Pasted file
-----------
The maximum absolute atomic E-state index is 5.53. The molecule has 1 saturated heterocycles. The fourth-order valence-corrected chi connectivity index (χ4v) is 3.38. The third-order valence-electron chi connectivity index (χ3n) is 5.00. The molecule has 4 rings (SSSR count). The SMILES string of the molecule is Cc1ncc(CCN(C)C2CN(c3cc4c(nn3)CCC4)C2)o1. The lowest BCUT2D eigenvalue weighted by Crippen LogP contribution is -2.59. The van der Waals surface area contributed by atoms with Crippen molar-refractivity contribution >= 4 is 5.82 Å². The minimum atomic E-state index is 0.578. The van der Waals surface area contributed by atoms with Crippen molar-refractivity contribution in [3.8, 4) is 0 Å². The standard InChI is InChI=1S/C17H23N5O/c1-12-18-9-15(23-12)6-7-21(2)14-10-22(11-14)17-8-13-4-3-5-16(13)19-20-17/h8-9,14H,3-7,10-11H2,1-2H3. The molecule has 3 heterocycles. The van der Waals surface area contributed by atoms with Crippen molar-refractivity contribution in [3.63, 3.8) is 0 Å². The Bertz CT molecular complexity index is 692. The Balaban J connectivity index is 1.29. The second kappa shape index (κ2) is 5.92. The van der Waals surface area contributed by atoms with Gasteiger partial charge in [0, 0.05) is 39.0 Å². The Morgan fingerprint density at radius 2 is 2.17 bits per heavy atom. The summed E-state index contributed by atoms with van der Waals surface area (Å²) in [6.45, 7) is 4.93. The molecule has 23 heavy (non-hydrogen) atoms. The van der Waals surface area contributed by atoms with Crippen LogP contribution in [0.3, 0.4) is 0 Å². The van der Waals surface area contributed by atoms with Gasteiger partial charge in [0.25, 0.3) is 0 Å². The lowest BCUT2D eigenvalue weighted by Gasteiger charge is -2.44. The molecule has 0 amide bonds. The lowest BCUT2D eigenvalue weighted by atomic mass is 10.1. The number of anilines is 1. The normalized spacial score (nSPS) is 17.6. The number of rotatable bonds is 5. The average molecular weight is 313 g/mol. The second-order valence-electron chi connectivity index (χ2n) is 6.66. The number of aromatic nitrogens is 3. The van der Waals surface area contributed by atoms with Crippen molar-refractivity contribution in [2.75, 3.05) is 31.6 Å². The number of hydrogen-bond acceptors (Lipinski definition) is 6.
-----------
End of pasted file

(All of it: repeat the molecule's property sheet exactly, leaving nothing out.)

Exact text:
The maximum absolute atomic E-state index is 5.53. The molecule has 1 saturated heterocycles. The fourth-order valence-corrected chi connectivity index (χ4v) is 3.38. The third-order valence-electron chi connectivity index (χ3n) is 5.00. The molecule has 4 rings (SSSR count). The SMILES string of the molecule is Cc1ncc(CCN(C)C2CN(c3cc4c(nn3)CCC4)C2)o1. The lowest BCUT2D eigenvalue weighted by Crippen LogP contribution is -2.59. The van der Waals surface area contributed by atoms with Crippen molar-refractivity contribution >= 4 is 5.82 Å². The minimum atomic E-state index is 0.578. The van der Waals surface area contributed by atoms with Crippen molar-refractivity contribution in [3.8, 4) is 0 Å². The standard InChI is InChI=1S/C17H23N5O/c1-12-18-9-15(23-12)6-7-21(2)14-10-22(11-14)17-8-13-4-3-5-16(13)19-20-17/h8-9,14H,3-7,10-11H2,1-2H3. The molecule has 3 heterocycles. The van der Waals surface area contributed by atoms with Crippen molar-refractivity contribution in [3.63, 3.8) is 0 Å². The Bertz CT molecular complexity index is 692. The Balaban J connectivity index is 1.29. The second kappa shape index (κ2) is 5.92. The van der Waals surface area contributed by atoms with Gasteiger partial charge in [0, 0.05) is 39.0 Å². The Morgan fingerprint density at radius 2 is 2.17 bits per heavy atom. The summed E-state index contributed by atoms with van der Waals surface area (Å²) in [6.45, 7) is 4.93. The molecule has 23 heavy (non-hydrogen) atoms. The van der Waals surface area contributed by atoms with Crippen LogP contribution in [0.3, 0.4) is 0 Å². The van der Waals surface area contributed by atoms with Gasteiger partial charge in [0.25, 0.3) is 0 Å². The lowest BCUT2D eigenvalue weighted by Gasteiger charge is -2.44. The molecule has 0 amide bonds. The lowest BCUT2D eigenvalue weighted by atomic mass is 10.1. The number of anilines is 1. The normalized spacial score (nSPS) is 17.6. The number of rotatable bonds is 5. The average molecular weight is 313 g/mol. The second-order valence-electron chi connectivity index (χ2n) is 6.66. The number of aromatic nitrogens is 3. The van der Waals surface area contributed by atoms with Crippen molar-refractivity contribution in [2.75, 3.05) is 31.6 Å². The number of hydrogen-bond acceptors (Lipinski definition) is 6.